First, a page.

NLC rejects Tinubu’s N500bn subsidy palliative for Nigerians, asks him to increase minimum wage by 300%

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The Nigeria Labour Congress (NLC) and the Trade Union Congress (TUC) have rejected the N500bn palliative proposed by President Bola Ahmed Tinubu, stating that it is grossly inadequate to assuage the hardships confronting workers sequel to the fuel subsidy removal.

They are demanding a 300 percent salary increase to enable workers to cope with the challenges imposed by the deteriorating economic situation that came with the removal of the controversial fuel subsidy.

Recall that on Wednesday, July 12, 2023, the President wrote to the House of Representatives seeking approval for N500bn to cushion the effects of petrol subsidy removal.

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Tinubu’s request was contained in a letter sent to the National Assembly and read during plenary by the Speaker of the House of Representatives, Tajudeen Abbas.

The President had announced the petrol subsidy removal during his inaugural address on May 29, 2023, in response to claims that the subsidy regime favoured the rich more than the average Nigerians, among other reasons.

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In his letter, the President proposed an amendment to the 2022 Supplementary Appropriation Act.

It read, “I write to the House of Reps to approve the amendment of the 2022 Supplementary Appropriation Act in accordance with the attached.

“The request has become necessarily important to, among other things, the source for funds necessary to provide palliatives to mitigate the effect of the removal of fuel subsidy on Nigerians.

“Thus, the sum of N500bn only has been extracted from the 2022 Supplementary Act of N819,536,937,815 for the provision of palliative to cushion the effect of petrol subsidy removal.”

The president said he hoped the lawmakers would consider his request “expeditiously.”

The House is expected to hold a plenary today on the president’s request.

Last December, the National Assembly passed a supplementary budget of N819bn for the 2022 fiscal year and also extended the implementation of the 2022 budget till March 31, 2023.

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In May, the National Assembly passed the amendment to the 2022 supplementary budget to extend the implementation of the capital components to December 2023.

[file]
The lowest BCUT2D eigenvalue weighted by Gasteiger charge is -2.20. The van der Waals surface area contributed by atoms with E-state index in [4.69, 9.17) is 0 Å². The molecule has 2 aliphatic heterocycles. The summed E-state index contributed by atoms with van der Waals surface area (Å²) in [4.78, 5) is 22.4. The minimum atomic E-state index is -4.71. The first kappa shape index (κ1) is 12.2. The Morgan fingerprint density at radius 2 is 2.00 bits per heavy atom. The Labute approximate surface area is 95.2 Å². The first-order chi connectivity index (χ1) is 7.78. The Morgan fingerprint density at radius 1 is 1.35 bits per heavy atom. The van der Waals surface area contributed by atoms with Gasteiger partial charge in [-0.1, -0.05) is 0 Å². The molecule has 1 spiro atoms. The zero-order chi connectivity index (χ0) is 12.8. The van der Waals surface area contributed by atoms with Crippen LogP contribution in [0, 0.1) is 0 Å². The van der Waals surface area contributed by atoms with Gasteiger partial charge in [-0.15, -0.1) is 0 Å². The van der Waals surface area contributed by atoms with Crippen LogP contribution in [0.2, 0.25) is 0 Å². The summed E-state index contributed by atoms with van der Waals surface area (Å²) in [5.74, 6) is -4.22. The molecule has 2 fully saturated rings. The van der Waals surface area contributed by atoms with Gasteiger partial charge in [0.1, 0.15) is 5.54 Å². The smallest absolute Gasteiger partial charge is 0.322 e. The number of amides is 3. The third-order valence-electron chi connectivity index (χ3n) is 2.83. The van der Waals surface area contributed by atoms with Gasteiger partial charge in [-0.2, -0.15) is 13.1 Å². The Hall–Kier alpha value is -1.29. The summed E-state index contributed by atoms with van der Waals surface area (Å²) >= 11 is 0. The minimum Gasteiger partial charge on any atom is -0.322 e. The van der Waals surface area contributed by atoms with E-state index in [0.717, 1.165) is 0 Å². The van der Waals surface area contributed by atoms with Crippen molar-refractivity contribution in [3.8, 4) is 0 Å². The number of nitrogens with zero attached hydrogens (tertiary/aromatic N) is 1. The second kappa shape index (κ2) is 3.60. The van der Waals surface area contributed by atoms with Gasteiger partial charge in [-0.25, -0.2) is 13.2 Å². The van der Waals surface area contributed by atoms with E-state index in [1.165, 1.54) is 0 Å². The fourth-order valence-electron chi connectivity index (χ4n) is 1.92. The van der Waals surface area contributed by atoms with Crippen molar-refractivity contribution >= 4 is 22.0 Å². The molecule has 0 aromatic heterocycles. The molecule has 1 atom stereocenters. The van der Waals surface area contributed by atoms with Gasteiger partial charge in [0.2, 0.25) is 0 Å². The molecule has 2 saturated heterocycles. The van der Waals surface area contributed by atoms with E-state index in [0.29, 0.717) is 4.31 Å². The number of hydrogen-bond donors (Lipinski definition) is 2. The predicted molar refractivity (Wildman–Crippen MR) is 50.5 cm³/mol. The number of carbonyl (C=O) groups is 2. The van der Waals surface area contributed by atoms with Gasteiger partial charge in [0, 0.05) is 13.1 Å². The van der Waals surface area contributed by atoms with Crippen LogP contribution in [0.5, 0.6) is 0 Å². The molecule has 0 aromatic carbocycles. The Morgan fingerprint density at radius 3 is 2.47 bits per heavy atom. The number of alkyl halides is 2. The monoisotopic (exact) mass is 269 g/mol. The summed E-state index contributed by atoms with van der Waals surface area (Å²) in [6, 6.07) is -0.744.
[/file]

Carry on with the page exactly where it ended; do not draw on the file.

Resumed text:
But unimpressed by the amount contained in the President’s letter, the NLC noted that the money would not be enough to cater for 125 million Nigerians who are believed to be living in poverty.

The National Treasurer of the NLC, Hakeem Ambali, who spoke in an interview with PUNCH in Abuja, questioned the extent to which the palliative would cover.

When asked if the amount would be sufficient, he said, “Definitely not. We have over 125m Nigerians that are technically poor. To what extent can this cushion the effects of this economic hardship?”

Speaking on ways by which the President can mitigate the effect of subsidy removal, the NLC official asked for “Minimum wage review of 300 per cent to all workers; granting licences to individuals for modular refineries to refine petrol locally; granting economic stimulus loan to SMEs  at 15 per cent rate.’’

He added, ‘’The government should provide social benefits for aged and unemployed youths; agric loans to farmers and youths through the Agric Bank and community banks at single digit rate; provide alternative energy supply such as massive investment in solar power and Compressed Natural Gas to motorists.

“Fix the refineries; reverse the privatization of electricity back to the state due to poor performance; Execute metro rail line projects in all state capitals and reduction of school fees for students of tertiary institutions.”

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